Oil prices rise by 5% after OPEC surprise output cut decision
Oil prices jumped more than 5 percent on Monday after the OPEC+ alliance announced plans to cut oil production by an additional 1.16 million barrels per day (bpd), in a surprise decision that could exacerbate tensions with Europe and the United States.
Brent Crude rose 5.31 percent to $84.13 a barrel, the sharpest price increase in nearly a year.
The move by the 23-member group including Saudi Arabia, Russia, Kuwait, the United Arab Emirates (UAE) and Iraq came after the bloc said in October it would maintain production cuts at 2 million barrels per day (bpd) until the end. the years. OPEC+ accounts for about 40% of world crude oil output.
Combined and after notification, oil cuts by OPEC+ members will increase by about 1.16 million bpd, reducing the total volume produced to 3.66 million, or 3.7% of global demand.
What happened: U.S. crude rose $4.26 to $79.93 and Brent oil futures rose $4.48 to $84.37 a barrel, according to Oilprice.com Monday at 4:27 a.m. ET, following news that major oil producers will cut their output this year .
Major stock markets and company valuations in the Middle East rose early Monday following the news. Saudi Arabia’s benchmark index gained 0.8 percent, with Retal Urban Development SJSC rising 1.5 percent and Dr Sulaiman Al-Habib Medical Services Group Co climbing 1 percent. Meanwhile in the UAE, Dubai’s main share index was up 0.9 percent and Abu Dhabi’s index was up 0.4 percent. The Qatar index rose 1.8 percent.
This came after OPEC member states with Russia and other allies issued statements on Sunday announcing that they will cut oil production from May until the end of 2023.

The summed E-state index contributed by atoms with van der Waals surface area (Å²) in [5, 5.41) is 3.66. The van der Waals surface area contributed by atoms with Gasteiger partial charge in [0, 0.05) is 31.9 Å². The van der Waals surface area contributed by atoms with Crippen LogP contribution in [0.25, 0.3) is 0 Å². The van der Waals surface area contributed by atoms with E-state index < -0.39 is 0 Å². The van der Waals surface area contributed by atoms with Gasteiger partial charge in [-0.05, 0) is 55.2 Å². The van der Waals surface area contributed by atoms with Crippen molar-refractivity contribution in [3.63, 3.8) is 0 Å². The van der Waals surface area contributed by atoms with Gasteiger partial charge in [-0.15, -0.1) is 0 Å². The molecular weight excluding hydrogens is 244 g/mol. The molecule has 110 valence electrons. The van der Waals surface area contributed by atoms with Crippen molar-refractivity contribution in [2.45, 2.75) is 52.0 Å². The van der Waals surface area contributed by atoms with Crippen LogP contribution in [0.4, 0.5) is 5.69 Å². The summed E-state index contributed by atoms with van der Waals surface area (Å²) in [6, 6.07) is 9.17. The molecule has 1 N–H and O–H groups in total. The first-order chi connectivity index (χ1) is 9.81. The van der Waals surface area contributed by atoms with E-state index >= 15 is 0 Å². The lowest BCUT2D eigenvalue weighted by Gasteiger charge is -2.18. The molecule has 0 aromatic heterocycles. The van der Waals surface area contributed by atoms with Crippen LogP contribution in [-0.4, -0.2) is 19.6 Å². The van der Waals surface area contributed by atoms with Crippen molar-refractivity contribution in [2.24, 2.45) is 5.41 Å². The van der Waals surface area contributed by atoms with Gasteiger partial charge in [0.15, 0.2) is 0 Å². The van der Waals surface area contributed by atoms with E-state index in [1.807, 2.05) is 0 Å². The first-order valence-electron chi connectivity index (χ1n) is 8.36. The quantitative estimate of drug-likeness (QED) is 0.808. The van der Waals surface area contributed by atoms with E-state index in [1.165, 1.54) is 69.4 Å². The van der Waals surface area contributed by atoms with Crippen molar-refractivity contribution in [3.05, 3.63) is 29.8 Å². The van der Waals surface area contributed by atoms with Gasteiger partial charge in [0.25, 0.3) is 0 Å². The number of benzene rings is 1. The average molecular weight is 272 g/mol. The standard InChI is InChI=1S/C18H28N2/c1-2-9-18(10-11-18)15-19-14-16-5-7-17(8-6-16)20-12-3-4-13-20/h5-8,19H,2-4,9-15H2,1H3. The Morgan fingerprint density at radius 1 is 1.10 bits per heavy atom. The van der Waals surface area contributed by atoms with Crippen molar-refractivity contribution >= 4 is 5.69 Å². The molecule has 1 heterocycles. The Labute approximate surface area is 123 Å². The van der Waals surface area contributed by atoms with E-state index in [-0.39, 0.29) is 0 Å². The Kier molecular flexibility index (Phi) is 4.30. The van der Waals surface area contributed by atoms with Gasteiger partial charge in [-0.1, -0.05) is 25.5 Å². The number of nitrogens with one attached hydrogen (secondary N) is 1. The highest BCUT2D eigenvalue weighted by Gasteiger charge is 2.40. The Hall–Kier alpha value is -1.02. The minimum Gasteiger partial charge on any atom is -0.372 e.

UAE Minister of Energy and Infrastructure Suhail bin Mohammed Al Mazrouei said these cuts will be in addition to the reduction agreed at last year’s meeting.
“This voluntary initiative is a precautionary measure taken to ensure market balance and is in line with the production reduction agreed during the 33rd OPEC and non-OPEC Ministerial Meeting, held on 5 October 2022, ” said the Minister in a statement.
The size cuts per country are as follows:
Saudi Arabia – 500,000 bpd
Iraq – 211,000 bpd
UAE – 144,000 bpd
Kuwait – 128,000 bpd
Kazakhstan – 78,000 bpd
Algeria – 48,000 bpd
Oman – 40,000 bpd
Why it’s important: It was an unexpected move, since OPEC+ was expected to maintain total oil production cuts of 2 million bpd until the end of 2023. This move adds more than 50% in cuts (1.16 million bpd).
Dan Pickering, head of investment firm Pickering Energy Partners, told Reuters on Sunday that these changes could raise oil prices by $10 dollars per barrel.
Oil prices rose to around $75 a barrel last month, according to Oilprice.com, as fears that the global banking crisis would hurt demand. However, a correction was not expected to support the market, and crude prices recently came back building towards $80. These collective cuts are seen by OPEC+ as a way to introduce guarantees that prices will not fall below $80.
An official of Saudi Arabia’s Energy Ministry said the sudden decision was a precautionary measure in case of any drop in demand, according to the state-owned Saudi Press Agency. The United States warned against the decision of the OPEC+ leadership and member states.
“We don’t think cuts are advisable at this time because of the market uncertainty – and we’ve made that clear,” said a spokesman for the US National Security Council.
In October, OPEC+’s decision to cut 2 million bpd (2% of global demand) defied US requests for Saudi Arabia, the de-facto leader of the oil-producing group, to delay its decision to cut oil output. month.
OPEC+ went ahead with the cuts that prompted President Joe Biden to promise consequences, adding to the already strained relationship between Riyadh and Washington.
The White House has asked the organization to increase its oil supplies in an effort to allow Russian crude oil exports and choke the country economically from March 2022, immediately after Russia’s invasion of Ukraine.
More information: Russia gave core OPEC+ members Saudi Arabia and the UAE unprecedented control over oil markets when it invaded and embargoed Ukraine. The United States expressed its discomfort with the leverage these countries received; the full results of these changes in relative power will play out in the medium term.